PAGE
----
A few nights ago, I was doing what we people with self-esteem issues do when they're hanging around the apartment: I read through some of my old blog posts. My goal is always to make this blog better, thus increasing readership, thus impressing more women with my writing prowess, and thus finding someone with whom use my "Buy One Get One Free" coupon at Qdoba. So as I read through the writings of my younger self, I thought about which posts were good and which ones were bad, which ones I enjoyed and which ones I thought fell flat, which ones received a lot of feedback and which ones didn't.
What I noticed through all of this is that many of my posts that I would consider to be "slightly less dumpy than the others" were the ones that included more of my personal voice than the others. I write several different kinds of posts. Some don't sound much different from an research paper I might turn in for class. I'll write about some thought drawn from my Bible reading or some insight into whatever topic, but I am removed from the picture. It could be written by me, or it could be written by someone else, and you possibly wouldn't be able to know the difference.
In other posts, however, I show through a little more. There are some that I wrote when I myself was going through a season of difficulty, and that struggle colors the words on the screen. These are the posts that could not really be written by anyone other than me, because my personal situations are unique to me, the way I handle those situations is unique to me, and my voice in expressing all of it is unique to me. These are the posts that mean the most to me, and these are typically the ones that have gotten the most feedback.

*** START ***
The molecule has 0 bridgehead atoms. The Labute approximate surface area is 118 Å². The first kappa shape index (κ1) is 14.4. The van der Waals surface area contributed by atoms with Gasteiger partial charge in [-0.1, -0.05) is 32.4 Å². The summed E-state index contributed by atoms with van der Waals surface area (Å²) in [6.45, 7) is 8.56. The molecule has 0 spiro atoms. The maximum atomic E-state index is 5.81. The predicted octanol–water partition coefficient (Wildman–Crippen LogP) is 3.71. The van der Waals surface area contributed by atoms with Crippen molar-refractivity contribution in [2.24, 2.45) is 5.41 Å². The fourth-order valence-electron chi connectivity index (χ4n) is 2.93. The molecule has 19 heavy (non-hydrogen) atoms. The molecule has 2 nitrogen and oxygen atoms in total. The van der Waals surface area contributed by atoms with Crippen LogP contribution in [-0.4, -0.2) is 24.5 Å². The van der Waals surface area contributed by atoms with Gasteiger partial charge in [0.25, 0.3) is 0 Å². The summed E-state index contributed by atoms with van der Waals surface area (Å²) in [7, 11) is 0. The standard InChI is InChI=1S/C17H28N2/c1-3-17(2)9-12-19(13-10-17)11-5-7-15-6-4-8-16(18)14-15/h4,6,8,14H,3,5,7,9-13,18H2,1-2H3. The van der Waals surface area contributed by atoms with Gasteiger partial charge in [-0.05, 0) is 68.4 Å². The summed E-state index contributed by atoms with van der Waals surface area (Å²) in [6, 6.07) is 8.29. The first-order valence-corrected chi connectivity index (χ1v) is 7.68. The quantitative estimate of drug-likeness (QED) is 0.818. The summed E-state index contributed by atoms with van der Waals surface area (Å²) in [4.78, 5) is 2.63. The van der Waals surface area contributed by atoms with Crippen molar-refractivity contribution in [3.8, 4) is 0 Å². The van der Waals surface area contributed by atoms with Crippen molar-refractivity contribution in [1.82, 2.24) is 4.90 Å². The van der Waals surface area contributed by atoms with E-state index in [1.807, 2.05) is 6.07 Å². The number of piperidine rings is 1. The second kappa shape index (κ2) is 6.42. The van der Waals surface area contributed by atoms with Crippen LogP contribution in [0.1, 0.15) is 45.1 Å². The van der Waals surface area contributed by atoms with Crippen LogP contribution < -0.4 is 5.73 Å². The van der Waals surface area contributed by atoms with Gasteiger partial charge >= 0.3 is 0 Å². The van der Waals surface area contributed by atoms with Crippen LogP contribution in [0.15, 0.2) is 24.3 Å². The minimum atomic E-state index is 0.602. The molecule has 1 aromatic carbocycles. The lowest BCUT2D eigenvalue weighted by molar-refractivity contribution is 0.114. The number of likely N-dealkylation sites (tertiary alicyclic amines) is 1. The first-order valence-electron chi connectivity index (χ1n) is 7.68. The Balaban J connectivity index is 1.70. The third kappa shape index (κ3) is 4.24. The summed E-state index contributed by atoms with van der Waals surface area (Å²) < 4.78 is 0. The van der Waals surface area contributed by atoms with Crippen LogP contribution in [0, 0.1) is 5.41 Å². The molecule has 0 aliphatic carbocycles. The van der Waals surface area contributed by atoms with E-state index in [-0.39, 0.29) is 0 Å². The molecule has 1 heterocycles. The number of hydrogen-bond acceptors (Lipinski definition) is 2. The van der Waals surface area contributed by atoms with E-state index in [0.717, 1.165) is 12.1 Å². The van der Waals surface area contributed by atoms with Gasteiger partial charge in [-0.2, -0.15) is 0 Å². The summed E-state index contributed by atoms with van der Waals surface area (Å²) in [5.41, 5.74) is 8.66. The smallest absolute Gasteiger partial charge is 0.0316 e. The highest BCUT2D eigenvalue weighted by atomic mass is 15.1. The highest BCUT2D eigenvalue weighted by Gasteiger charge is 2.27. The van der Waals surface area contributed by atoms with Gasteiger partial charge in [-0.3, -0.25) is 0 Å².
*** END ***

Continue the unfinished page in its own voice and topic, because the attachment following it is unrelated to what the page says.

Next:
Through this, I think there is an important lesson in writing to be learned, or an important lesson in communication in general. Effective communication must do more than convey an idea. It must also be structured in the voice of the communicator.
Good writing does more than communicate an idea. It communicates a person.
When I think about some of my favorite writers and favorite books, I think this truth continues to be affirmed. For example, I love everything I've read by C.S. Lewis. Most of his books aren't directly about him or his life (with the exceptions of Surprised by Joy and A Grief Observed, and maybe a few others). And yet, his books are very obviously written by him. He had a unique voice and a unique ability to understand human nature. And because of that, his works are unique, and his works are memorable. I could sit down and try to write a book about the reason evil and pain exists in the world, but I wouldn't be able to produce The Problem of Pain. Why? Because I'm not C.S. Lewis.
As a communicator, sometimes it can be tempting to try to leave yourself out of what you are communicating. And in some mediums, this may be appropriate. But much of the time, a work is enhanced when it is the outflow of one's own experience, viewpoints, and personal struggle. This is true in blog posts, and I think it's also true in sermons, lessons, songs, essays, articles, books, and conversation. You are uniquely you, so communicate as you.
And certainly don't communicate as me. Because then you'll end up having to eat two whole burritos yourself.
As if that were a bad thing.